Michael Kopech has made a name for himself with an electric fastball, paired with the carefree California surfer look and some not so great off the field incidents. But there's no denying the talent, given by the baseball gods, that's harnessed in that lanky right arm of his.
His debut will follow in the footsteps of Reynaldo Lopez and Lucas Giolito, both tantalizing right-handed pitching prospects who, like Kopech, were acquired in trades to rebuild an effective and long-term pitching rotation for the next competitive Chicago White Sox squad.
So, ahead of his 8:10 pm ET debut in Chicago, here's what you need to know about the number 13 overall prospect in all of baseball.
Kopech was drafted as the 33rd pick in the 2014 MLB Amateur Draft by the Boston Red Sox, at the price of a $1.6m signing bonus that forced him to forego his University of Arizona commitment. From the beginning, he showed a propensity for the strikeout: in 2014 for the Gulf Coast League Red Sox, he struck out 16 in his first 13.1 innings pitched, before striking out 70 over the course of 65 innings with the Greenville Drive for Class-A in 2015.
Against the Wilmington Blue Rocks in 2016, Kopech, who often showcased a fastball that topped at 100mph, threw a 105mph fastball that's been recognized as one of the fastest pitches thrown in baseball history. This established himself as a hard throwing strikeout machine, drawing the interests of league-wide scouts that ultimately led to his inclusion, along with top infield prospect Yoan Moncada, in the Red Sox trade for White Sox ace Chris Sale in December 2016.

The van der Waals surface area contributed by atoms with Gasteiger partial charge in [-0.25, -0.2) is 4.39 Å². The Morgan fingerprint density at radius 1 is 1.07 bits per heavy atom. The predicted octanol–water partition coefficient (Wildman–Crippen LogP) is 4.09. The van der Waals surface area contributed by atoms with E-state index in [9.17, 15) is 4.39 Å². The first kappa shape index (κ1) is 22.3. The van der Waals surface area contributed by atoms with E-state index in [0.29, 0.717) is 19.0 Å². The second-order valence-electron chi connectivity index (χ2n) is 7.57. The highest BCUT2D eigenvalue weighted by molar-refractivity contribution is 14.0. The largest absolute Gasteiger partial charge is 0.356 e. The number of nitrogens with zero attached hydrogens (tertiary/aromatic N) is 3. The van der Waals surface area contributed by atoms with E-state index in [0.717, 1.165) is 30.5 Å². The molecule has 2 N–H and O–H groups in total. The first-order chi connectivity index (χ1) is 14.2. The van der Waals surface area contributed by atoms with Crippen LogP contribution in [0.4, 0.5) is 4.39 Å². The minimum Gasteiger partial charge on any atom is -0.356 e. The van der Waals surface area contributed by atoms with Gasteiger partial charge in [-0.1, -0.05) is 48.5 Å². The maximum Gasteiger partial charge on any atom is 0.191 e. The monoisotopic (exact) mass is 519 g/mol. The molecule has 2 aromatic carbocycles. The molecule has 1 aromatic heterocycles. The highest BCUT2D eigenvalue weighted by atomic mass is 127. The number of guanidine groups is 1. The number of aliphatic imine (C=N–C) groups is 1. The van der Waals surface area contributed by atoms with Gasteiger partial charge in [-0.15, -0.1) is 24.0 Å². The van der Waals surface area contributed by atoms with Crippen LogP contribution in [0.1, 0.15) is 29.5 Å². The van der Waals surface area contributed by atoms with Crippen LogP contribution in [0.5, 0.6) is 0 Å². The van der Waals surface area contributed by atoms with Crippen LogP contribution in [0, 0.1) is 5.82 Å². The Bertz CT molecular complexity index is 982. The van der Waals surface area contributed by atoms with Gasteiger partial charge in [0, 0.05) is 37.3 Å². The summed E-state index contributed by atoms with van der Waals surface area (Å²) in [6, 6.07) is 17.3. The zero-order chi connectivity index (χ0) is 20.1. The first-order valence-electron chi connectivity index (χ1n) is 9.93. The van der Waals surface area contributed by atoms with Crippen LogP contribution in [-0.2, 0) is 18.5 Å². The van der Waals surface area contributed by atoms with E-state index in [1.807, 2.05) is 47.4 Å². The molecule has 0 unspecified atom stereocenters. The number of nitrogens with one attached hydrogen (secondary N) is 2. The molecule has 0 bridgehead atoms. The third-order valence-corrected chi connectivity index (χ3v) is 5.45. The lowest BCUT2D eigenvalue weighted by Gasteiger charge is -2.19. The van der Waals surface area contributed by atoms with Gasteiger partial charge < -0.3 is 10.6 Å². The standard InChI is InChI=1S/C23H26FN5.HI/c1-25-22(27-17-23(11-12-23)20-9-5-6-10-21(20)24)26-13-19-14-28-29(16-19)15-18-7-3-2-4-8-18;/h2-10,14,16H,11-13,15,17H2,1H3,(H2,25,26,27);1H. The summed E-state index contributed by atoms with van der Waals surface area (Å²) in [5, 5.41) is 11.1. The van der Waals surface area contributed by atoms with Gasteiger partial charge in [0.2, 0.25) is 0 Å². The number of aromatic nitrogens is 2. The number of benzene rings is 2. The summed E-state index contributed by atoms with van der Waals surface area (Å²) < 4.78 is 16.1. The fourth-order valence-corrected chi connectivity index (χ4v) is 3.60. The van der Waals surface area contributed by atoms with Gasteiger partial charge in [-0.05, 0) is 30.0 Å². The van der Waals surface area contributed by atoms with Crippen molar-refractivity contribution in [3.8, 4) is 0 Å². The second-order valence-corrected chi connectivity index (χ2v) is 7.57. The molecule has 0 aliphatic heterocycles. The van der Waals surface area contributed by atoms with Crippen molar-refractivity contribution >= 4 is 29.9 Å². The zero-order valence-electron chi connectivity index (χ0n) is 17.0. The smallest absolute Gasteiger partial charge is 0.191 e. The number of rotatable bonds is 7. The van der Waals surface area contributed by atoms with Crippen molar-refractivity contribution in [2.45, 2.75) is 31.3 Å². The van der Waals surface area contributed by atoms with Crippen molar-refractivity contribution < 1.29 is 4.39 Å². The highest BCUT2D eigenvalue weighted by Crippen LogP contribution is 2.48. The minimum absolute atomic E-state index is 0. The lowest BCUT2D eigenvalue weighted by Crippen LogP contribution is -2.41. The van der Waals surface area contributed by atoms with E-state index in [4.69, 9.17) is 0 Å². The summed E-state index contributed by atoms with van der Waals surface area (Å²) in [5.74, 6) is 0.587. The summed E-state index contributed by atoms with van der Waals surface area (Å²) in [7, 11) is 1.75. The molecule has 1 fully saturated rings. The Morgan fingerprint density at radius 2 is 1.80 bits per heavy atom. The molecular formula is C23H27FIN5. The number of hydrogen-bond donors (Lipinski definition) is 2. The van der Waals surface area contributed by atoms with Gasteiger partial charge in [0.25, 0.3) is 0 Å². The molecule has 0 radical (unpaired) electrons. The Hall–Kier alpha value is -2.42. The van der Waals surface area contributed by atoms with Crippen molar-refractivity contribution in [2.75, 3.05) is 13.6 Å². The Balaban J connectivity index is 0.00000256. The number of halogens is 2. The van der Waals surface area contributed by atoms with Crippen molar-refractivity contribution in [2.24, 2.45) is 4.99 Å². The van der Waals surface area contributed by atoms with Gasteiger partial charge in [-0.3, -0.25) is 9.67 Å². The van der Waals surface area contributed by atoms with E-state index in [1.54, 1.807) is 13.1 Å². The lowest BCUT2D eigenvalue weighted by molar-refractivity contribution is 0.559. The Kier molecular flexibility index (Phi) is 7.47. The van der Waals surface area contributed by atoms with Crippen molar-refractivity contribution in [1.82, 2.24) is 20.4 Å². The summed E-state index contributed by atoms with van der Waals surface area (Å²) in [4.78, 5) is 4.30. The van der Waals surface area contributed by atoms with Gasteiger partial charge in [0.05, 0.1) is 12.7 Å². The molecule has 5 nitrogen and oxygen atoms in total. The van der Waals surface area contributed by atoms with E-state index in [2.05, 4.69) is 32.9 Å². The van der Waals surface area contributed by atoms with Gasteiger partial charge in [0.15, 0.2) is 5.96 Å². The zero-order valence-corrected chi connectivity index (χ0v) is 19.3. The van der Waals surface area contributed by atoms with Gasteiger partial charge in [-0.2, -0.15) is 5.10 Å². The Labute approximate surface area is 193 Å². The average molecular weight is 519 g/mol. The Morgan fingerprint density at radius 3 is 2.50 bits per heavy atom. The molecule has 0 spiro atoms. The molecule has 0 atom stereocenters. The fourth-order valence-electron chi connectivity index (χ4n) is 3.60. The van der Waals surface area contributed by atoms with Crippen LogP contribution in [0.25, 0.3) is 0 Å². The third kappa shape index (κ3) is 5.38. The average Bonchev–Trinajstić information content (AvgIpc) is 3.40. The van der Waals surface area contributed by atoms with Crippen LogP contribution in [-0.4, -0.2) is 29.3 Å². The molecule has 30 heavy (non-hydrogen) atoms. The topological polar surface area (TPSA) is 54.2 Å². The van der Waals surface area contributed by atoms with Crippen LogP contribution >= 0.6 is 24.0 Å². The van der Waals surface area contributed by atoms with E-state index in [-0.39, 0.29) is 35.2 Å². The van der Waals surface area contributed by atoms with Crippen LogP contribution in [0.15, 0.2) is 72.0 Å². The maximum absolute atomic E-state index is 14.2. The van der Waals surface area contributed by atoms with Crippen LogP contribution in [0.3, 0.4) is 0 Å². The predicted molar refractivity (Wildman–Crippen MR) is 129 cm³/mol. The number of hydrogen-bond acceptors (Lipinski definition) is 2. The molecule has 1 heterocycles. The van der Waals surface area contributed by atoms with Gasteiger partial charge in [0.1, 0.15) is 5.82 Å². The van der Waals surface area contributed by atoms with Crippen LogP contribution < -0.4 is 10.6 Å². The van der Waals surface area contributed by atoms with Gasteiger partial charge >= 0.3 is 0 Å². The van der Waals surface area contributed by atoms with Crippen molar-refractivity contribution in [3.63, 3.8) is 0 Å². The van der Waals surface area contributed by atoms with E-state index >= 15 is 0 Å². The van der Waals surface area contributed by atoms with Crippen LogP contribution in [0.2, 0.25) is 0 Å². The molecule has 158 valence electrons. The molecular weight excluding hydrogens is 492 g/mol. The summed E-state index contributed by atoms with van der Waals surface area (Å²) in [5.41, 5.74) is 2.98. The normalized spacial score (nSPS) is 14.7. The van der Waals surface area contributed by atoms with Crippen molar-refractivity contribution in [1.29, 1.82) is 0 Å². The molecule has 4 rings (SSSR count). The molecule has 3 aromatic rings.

Kopech continued to progress as a strikeout artist while also refining the less flashy parts of his game. At Triple-A Charlotte, he's 7-7 with a 3.70 ERA and 170 strikeouts in 126.1 innings pitched.
The Scouting Report
At 6'3", 205 lbs out of Texas, Kopech is an old-school country hardballer. His fastball's scouting grade is maxed out at 80 overall, a pitch that often sits in the upper 90s and isn't a stranger to triple digits. Its natural run makes it difficult to square up, and he often pitches it aggressively to attack hitters before breaking out his second best pitch.
The slider. Rated on a scale of 65 out of 80, it combines both velocity and depth to keep hitters off balance. Often in the upper 80s in velocity, its ability to not only move side to side but also have a drop to it serves as a more than adequate secondary offering to pair with his elite fastball. Such a combination has become the norm in today's game: Luis Severino, Corey Kluber, Noah Syndergaard, Chris Sale, Michael Kopech follows in their footsteps with two offerings that will develop into plus-plus pitches if they haven't already.
The downside to his game is controlling the walk rates. It's often expected from a young pitcher (he's only 22) and with his lanky frame, it's been easy for his lower half to become out of sync with his shoulders, thus creating an inconsistent arm slot that's resulted in a career BB/9 of 4.4 in the minor leagues.
But there's no question Kopech is an electric prospect whose long-awaited debut should be must-see television. He possesses one of those rare arms, a la Aroldis Chapman but from the right side, and he can follow in the footsteps of Texas-born aces Nolan Ryan or Noah Syndergaard has someone who could buzz you up and in with a fastball before twisting you into a corkscrew with a slider.
Time will tell on this kid's career, but he'll be must-watch baseball Tuesday night.